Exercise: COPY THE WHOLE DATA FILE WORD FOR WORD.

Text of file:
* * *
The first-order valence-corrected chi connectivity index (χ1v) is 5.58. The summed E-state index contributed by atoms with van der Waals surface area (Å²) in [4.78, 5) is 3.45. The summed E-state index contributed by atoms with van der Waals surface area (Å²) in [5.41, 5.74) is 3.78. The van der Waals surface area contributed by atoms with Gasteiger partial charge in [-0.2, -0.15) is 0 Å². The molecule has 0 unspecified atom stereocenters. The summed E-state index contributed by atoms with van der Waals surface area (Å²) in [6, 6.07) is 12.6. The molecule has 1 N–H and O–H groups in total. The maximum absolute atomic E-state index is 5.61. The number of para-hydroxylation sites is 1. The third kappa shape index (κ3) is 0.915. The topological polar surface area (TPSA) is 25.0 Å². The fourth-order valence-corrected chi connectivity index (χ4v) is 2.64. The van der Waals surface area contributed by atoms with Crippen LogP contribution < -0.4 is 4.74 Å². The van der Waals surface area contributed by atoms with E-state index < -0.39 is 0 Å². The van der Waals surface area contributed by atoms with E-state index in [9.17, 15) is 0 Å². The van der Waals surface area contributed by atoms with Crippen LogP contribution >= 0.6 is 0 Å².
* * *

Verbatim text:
The first-order valence-corrected chi connectivity index (χ1v) is 5.58. The summed E-state index contributed by atoms with van der Waals surface area (Å²) in [4.78, 5) is 3.45. The summed E-state index contributed by atoms with van der Waals surface area (Å²) in [5.41, 5.74) is 3.78. The van der Waals surface area contributed by atoms with Gasteiger partial charge in [-0.2, -0.15) is 0 Å². The molecule has 0 unspecified atom stereocenters. The summed E-state index contributed by atoms with van der Waals surface area (Å²) in [6, 6.07) is 12.6. The molecule has 1 N–H and O–H groups in total. The maximum absolute atomic E-state index is 5.61. The number of para-hydroxylation sites is 1. The third kappa shape index (κ3) is 0.915. The topological polar surface area (TPSA) is 25.0 Å². The fourth-order valence-corrected chi connectivity index (χ4v) is 2.64. The van der Waals surface area contributed by atoms with Crippen LogP contribution < -0.4 is 4.74 Å². The van der Waals surface area contributed by atoms with E-state index < -0.39 is 0 Å². The van der Waals surface area contributed by atoms with E-state index in [9.17, 15) is 0 Å². The van der Waals surface area contributed by atoms with Crippen LogP contribution >= 0.6 is 0 Å².